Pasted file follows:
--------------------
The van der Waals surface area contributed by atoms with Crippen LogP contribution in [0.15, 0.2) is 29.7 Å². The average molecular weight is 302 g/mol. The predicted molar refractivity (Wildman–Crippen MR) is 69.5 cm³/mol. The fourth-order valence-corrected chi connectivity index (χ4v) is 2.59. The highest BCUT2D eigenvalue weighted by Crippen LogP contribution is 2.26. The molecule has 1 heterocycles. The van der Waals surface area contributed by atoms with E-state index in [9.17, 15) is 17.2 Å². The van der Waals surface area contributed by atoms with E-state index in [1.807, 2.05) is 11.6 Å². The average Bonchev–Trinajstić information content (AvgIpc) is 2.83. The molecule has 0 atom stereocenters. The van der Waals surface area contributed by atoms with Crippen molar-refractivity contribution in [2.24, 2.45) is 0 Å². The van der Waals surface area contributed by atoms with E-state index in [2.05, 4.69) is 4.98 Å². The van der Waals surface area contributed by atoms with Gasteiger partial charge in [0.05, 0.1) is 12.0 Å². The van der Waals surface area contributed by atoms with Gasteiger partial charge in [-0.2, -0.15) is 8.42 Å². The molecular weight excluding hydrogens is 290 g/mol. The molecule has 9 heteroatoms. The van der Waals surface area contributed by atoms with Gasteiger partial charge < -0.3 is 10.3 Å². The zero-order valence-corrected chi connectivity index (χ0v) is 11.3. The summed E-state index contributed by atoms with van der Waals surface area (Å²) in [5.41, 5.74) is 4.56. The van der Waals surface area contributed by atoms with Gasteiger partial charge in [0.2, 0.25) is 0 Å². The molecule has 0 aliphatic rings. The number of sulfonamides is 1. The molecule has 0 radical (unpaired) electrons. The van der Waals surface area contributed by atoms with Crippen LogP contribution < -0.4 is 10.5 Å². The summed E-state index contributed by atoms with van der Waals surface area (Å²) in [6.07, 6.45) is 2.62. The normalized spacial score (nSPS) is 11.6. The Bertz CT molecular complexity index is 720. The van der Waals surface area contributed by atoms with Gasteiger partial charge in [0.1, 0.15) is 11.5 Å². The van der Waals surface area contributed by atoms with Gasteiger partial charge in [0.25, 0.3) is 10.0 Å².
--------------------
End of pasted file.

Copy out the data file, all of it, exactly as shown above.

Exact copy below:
The van der Waals surface area contributed by atoms with Crippen LogP contribution in [0.15, 0.2) is 29.7 Å². The average molecular weight is 302 g/mol. The predicted molar refractivity (Wildman–Crippen MR) is 69.5 cm³/mol. The fourth-order valence-corrected chi connectivity index (χ4v) is 2.59. The highest BCUT2D eigenvalue weighted by Crippen LogP contribution is 2.26. The molecule has 1 heterocycles. The van der Waals surface area contributed by atoms with E-state index in [9.17, 15) is 17.2 Å². The van der Waals surface area contributed by atoms with E-state index in [1.807, 2.05) is 11.6 Å². The average Bonchev–Trinajstić information content (AvgIpc) is 2.83. The molecule has 0 atom stereocenters. The van der Waals surface area contributed by atoms with Crippen molar-refractivity contribution in [2.24, 2.45) is 0 Å². The van der Waals surface area contributed by atoms with E-state index in [2.05, 4.69) is 4.98 Å². The van der Waals surface area contributed by atoms with Gasteiger partial charge in [0.05, 0.1) is 12.0 Å². The van der Waals surface area contributed by atoms with Gasteiger partial charge in [-0.2, -0.15) is 8.42 Å². The molecular weight excluding hydrogens is 290 g/mol. The molecule has 9 heteroatoms. The van der Waals surface area contributed by atoms with Gasteiger partial charge < -0.3 is 10.3 Å². The zero-order valence-corrected chi connectivity index (χ0v) is 11.3. The summed E-state index contributed by atoms with van der Waals surface area (Å²) in [5.41, 5.74) is 4.56. The van der Waals surface area contributed by atoms with Gasteiger partial charge in [0.2, 0.25) is 0 Å². The molecule has 0 aliphatic rings. The number of sulfonamides is 1. The molecule has 0 radical (unpaired) electrons. The van der Waals surface area contributed by atoms with Crippen LogP contribution < -0.4 is 10.5 Å². The summed E-state index contributed by atoms with van der Waals surface area (Å²) in [6.07, 6.45) is 2.62. The normalized spacial score (nSPS) is 11.6. The Bertz CT molecular complexity index is 720. The van der Waals surface area contributed by atoms with Gasteiger partial charge in [0.1, 0.15) is 11.5 Å². The van der Waals surface area contributed by atoms with Gasteiger partial charge in [0.25, 0.3) is 10.0 Å².